How you set goals can be even more important than how you go about achieving them. If you set yourself up for success from the beginning, you will be much more likely to actually achieve what you want and remain motivated throughout the process.
Developed by George Doran, Arthur Miller, and James Cunningham in 1981, the SMART system for creating goals and objectives provides a framework for setting goals that are more achievable, clear, trackable, and motivating. The acronym stands for Specific, Measurable, Achievable, Relevant, and Time-based, which are all adjectives that should describe each of your goals. Let’s dive into the details of each letter of this acronym.
First, your goals should be specific. This means they should not only inform you of what you want to accomplish, but also how you are going to work towards doing so. Don’t start with a broad goal that doesn’t capture exactly what you want to do, like “get in shape.” Instead, narrow it down to make sure you know the steps you need to take to get there, like deciding to take a walk every morning before work, attending a weekly yoga class, or completing a certain number of workout videos a week. The more you know about your goal, the more you can set yourself up for success and break down long-term goals into approachable chunks.
Setting goals that are measurable helps you stay on track as you will be able to track your progress and stay motivated by checking off tasks as you complete them. Before starting, define what evidence you will use to ensure you are making progress towards your goal.
For example, if your goal is to write a novel, set up deadlines and milestones for yourself that you can celebrate. Give yourself a number of words you want to have written every week, such as one or two thousand, and every time you reach that goal, reward yourself. Setting up milestones will also help you reconfigure your goals if needed.
Keeping this aspect of the goal-setting process in mind will help you make sure your goals are not too unrealistic or difficult to accomplish. Create a goal that you are confident you can work to accomplish right now that also challenges you and keeps you on your toes. Remember, goals should be ambitious but not impossible.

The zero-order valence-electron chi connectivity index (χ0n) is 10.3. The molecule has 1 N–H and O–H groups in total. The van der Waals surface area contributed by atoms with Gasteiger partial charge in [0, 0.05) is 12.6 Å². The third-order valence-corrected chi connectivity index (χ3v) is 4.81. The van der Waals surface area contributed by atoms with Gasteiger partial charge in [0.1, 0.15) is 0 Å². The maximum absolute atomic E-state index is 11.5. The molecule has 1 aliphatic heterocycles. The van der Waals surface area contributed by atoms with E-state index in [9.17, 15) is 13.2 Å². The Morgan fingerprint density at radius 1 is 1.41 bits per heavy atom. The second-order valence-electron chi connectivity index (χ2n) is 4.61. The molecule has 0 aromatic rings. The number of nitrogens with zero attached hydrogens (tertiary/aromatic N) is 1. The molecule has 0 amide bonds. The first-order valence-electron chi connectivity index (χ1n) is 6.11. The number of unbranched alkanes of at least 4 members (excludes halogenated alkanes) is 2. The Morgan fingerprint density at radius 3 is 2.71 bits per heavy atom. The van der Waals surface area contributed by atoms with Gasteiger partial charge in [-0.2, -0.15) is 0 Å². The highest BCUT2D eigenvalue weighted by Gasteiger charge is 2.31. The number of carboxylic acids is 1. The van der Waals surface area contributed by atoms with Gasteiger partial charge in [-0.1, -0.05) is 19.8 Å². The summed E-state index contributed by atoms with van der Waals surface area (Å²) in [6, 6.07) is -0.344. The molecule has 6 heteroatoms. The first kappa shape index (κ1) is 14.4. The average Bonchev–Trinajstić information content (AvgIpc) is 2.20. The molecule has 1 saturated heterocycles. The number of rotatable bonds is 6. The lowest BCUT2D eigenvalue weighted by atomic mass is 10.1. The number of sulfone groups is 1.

For example, if your goal is to lose weight, don’t set yourself up for failure by expecting to lose 20 pounds after a week of exercise. Not only is this impossible, but you will also end up feeling unmotivated when you aren’t able to do so. Instead, use research to come up with a healthy and attainable amount of weight to lose.
While setting goals, keep in mind that they should also be inspiring and relevant to your other desires and lifestyle and have personal importance. You should feel motivated enough to achieve them that you are willing to work through roadblocks without giving up, and they should reflect your wishes, not someone else’s.
If your doctor or parent tells you that you need to take control of your mental health, but you don’t feel inspired by that statement, your goals are not going to last very long. Redefine their expectations in a way that makes sense to you, such as the objective to feel more confident in yourself.
The last aspect of this acronym asserts that your goals should be timely, which essentially means you should have a target date for completion as well as regular steps you can take to accomplish them every day. This will help ensure that your long-term goals are not swallowed up by more immediate daily tasks and deadlines.
Make sure your goal answers the questions of when you expect to accomplish it, what you can do within a month or two months from then, and what you can do today to achieve it.
By following the SMART acronym, you’ll set yourself up for success from the beginning. When your goals are more specific, measurable, attainable, relevant, and time-based, you will be much more likely to achieve them. Now, go out there and set some goals!